The Sackler family has been given immunity from any current or future civil lawsuits over the opioid crisis in exchange for $6billion that will go towards funding treatments for addiction.
As part of the settlement, the family behind Purdue Pharma, the makers of OxyContin, will personally make payments to help fight the ongoing opioid epidemic, A New York court ruled on Tuesday.
The court found that the $6 billion the family will pay is around half of their collective fortune, much of it held offshore.
A chunk of that money – at least $750 million – is to go to individual victims of the opioid crisis and their survivors. Payments are expected to range from about $3,500 to $48,000.
The deal also requires the billionaire family to give up ownership of Stamford, Connecticut-based Purdue, which would become a new company known as Knoa, with its profits being sent to a fund to prevent and treat addiction.
The Sackler family’s worth was estimated to be about $10.8 billion by Forbes in 2020.
The Sacklers have been given immunity from civil lawsuits over their role in the opioid crisis. Dr Richard Sackler, standing second from left and Jonathan Sackler standing second from right. Seated is co-founder Raymond and his wife Beverly Sackler
The deal also requires the family to give up ownership of Stamford, Connecticut-based Purdue
The settlement clears the way for a bankruptcy deal for the company, which declared bankruptcy in 2019.
Moreover, the family will now have to allow any U.S. organization or institution to remove the Sackler name from buildings or scholarship programs – as long as the family is notified and the removal announcement does not ‘disparage’ the family.
One non-financial term of their part of the deal is already fulfilled: listening silently, via Zoom, to the stories of some of the people harmed by their company’s drug.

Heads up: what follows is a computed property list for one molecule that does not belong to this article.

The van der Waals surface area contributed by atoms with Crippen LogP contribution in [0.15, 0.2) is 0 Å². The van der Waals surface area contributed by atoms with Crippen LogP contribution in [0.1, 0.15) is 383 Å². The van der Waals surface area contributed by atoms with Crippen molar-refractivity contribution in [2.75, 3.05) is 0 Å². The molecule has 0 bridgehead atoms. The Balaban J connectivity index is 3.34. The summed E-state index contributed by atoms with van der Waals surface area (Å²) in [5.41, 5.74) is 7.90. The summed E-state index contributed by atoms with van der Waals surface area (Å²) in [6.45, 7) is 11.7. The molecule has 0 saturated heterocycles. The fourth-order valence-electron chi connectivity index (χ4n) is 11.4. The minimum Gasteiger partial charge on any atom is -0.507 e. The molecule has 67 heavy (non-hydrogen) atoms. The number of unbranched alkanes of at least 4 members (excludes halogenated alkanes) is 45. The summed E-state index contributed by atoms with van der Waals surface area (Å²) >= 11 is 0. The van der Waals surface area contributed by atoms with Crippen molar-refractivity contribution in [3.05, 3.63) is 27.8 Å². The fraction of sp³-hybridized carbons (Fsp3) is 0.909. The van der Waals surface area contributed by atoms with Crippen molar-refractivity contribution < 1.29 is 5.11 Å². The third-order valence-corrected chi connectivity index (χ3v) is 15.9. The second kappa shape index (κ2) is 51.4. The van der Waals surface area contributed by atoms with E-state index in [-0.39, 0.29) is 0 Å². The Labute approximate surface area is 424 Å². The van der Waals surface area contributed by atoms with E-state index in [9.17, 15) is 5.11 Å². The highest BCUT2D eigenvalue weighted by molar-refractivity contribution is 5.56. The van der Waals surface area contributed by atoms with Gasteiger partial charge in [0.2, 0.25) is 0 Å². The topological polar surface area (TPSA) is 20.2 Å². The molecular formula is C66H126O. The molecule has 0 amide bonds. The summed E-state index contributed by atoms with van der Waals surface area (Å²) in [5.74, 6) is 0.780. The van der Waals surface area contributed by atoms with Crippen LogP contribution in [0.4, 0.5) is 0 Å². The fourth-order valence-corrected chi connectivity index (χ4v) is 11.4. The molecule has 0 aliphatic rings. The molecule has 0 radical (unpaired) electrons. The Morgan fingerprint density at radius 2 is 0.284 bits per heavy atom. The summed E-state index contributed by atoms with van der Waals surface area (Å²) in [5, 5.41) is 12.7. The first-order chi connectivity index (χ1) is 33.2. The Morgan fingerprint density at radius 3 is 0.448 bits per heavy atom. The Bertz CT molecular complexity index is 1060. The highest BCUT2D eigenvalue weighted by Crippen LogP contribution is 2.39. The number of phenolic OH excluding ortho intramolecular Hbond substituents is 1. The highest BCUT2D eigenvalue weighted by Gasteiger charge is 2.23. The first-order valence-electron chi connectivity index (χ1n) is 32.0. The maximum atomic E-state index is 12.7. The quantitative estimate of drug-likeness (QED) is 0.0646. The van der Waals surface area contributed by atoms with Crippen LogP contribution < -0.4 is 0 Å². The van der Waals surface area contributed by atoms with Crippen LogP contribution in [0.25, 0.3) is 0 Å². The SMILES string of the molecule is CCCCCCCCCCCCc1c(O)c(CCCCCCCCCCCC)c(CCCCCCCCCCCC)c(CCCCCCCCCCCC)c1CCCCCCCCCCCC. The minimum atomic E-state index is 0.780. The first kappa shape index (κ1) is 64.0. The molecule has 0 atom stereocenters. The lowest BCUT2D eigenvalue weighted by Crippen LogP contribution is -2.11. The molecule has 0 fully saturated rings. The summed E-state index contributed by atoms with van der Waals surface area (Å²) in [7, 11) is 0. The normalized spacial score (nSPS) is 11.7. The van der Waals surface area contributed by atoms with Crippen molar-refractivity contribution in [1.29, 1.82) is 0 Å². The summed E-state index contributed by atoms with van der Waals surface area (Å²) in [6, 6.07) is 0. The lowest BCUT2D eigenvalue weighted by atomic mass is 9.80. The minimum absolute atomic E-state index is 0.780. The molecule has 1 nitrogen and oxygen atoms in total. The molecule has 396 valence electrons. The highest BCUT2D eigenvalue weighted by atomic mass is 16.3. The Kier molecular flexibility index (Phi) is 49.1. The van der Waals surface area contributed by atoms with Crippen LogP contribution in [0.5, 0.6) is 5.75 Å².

Eight states and the District of Columbia agreed to the deal in March.
Tuesday’s decision also protects members of the Sackler family from lawsuits over the toll of opioids, even though they did not personally file for bankruptcy.
The court’s ruling reversed a 2021 ruling that found bankruptcy court judges did not have the authority to approve a settlement that would offer bankruptcy protections for those who have not filed for bankruptcy.
Those protections are at the heart of the proposed deal that would end claims filed by thousands of state, local and Native American tribal governments and other entities. Sackler family members have been clear that without the protections, they won´t hold up their part of the deal.
‘It’s a great day for victims, some of who desperately need the money and have been waiting for this day for a long time,’ said Ed Neiger, a lawyer representing individual victims.
Sackler family members and Purdue also praised the decision.
Nearly all 50 states have filed lawsuits against Purdue and Sackler family members for their alleged roles in the opioid crisis. Co-founder Raymond Sackler and wife, Beverly are pictured